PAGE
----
The eighteen essays in A Language Dark Enough chronicle Vermont poet Tony Whedon's travels on four continents in search of a language that describes "home." From Port-au-Prince to Shanghai, from Ecuador's Andes to the Green Mountains of Vermont, many of those he meets— -- his students, colleagues, and fellow travelers -- —are displaced people, exiles in a global community.
Whedon's approach to the travel essay is to live among a people before writing about them. "The people I meet are often unwilling castaways from their own cultures. I'm interested in how language and scenery, and the more evanescent effects of politics and culture, shape the stories people tell about their ordeals."
By 1985, Whedon had completed his poetry thesis for an M.F.A. from Vermont College, and was ready to travel again. During the fall of 1989, following the suppression of student demonstrations throughout China, he taught at Shanghai International Studies University. "I was strongly affected by my students' reaction to their tragedy," says Whedon. "Some of the essays in my collection reflect this experience. My time in the East spurred me on to visit Cuba, whose political situation is not unlike that of China. I also traveled in South America and the Caribbean."
Braided together by recurring cultural and political motifs, all of Whedon's essays move toward the ultimate destination of every traveler: himself. In the last essay of the collection -- "Was Homer Happy?" -- Whedon is at home in Vermont, reading The Odyssey during a drought, cut off from water as was Odysseus. Whedon writes, "If the word for the new month is acceptance, I've not come by it easily. I take these half-steps on my way to a final inevitability with bitter gratitude, one at a time."
In December 2011, Mid-List Press published Things to Pray to in Vermont, Whedon's first collection of poems, which reprises some themes he touched on in his highly acclaimed, award-winning collection of essays. There is travel in these poems, much of it inward, and narrative and technical innovation, too, in Whedon's blending of narration and lyricism. Harrowing autobiographical and peripatetic poems are collected into a book of contrasts -- metropolitan and rural, idealistic and cynical, sensual and spiritual.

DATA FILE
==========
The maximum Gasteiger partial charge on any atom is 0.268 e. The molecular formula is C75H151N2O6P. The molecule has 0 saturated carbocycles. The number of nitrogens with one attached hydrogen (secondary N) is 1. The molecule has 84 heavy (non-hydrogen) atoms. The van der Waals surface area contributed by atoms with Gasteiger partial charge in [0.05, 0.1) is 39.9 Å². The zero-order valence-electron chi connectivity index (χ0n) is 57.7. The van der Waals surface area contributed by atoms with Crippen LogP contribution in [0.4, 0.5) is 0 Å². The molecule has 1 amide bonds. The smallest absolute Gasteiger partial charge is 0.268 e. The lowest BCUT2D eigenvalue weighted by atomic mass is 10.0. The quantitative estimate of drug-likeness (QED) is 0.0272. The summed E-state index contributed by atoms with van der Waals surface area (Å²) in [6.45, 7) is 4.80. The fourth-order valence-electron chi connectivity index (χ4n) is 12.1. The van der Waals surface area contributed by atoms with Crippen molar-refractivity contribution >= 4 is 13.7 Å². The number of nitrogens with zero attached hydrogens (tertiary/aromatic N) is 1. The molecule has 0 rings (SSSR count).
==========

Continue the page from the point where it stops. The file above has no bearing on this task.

Born in Torrington, Connecticut, Tony Whedon grew up on Long Island. Both of his parents were working artists, his father was a ceramicist and his mother a painter and printmaker. "My father played jazz guitar. I began listening to jazz and playing the trombone as a child," Whedon says. His mother, part Creole, spent her childhood in New Orleans. "I think my interest in Latin and Caribbean culture was inspired by her stories."
After high school Whedon attended Goddard College, then The New School for Social Research. During a short hiatus from his studies, he worked as a professional jazz trombonist. He returned to study English and creative writing at The University of Iowa and the Iowa Writers Workshop. "After Iowa, I taught art history at Morehouse in Atlanta from 1966 until 1969. The experience was a catalyst for me, further stimulating my interest in cultures other than my own."
From Atlanta, Whedon and his wife, Suzanne, traveled to Europe, living for a time on the island of Mallorca, in Madrid and Paris, and on Paros Island in Greece. In 1974, the Whedons came home "penniless and jobless" and settled in Vermont, taking odd jobs -- farm work, waiting tables in ski resorts -- and occasionally teaching at local colleges. "I continued writing but published nothing," Whedon says. "Suzanne and I drifted into a solitary, hermitic life. We lived for twelve years in a log cabin without running water or electricity."
Then Whedon worked for many years as a jazz trombonist and a professor of Creative Writing at Vermont's Johnson State College. His critical and creative essays and his poetry have been widely published. Whedon is the leader of the poetry-jazz ensemble PoJazz which released its double CD Last Days in 2008. He and Suzanne, also a writer, live on their homestead in northern Vermont.
Photo of Tony Whedon by Karine Theolis Photographe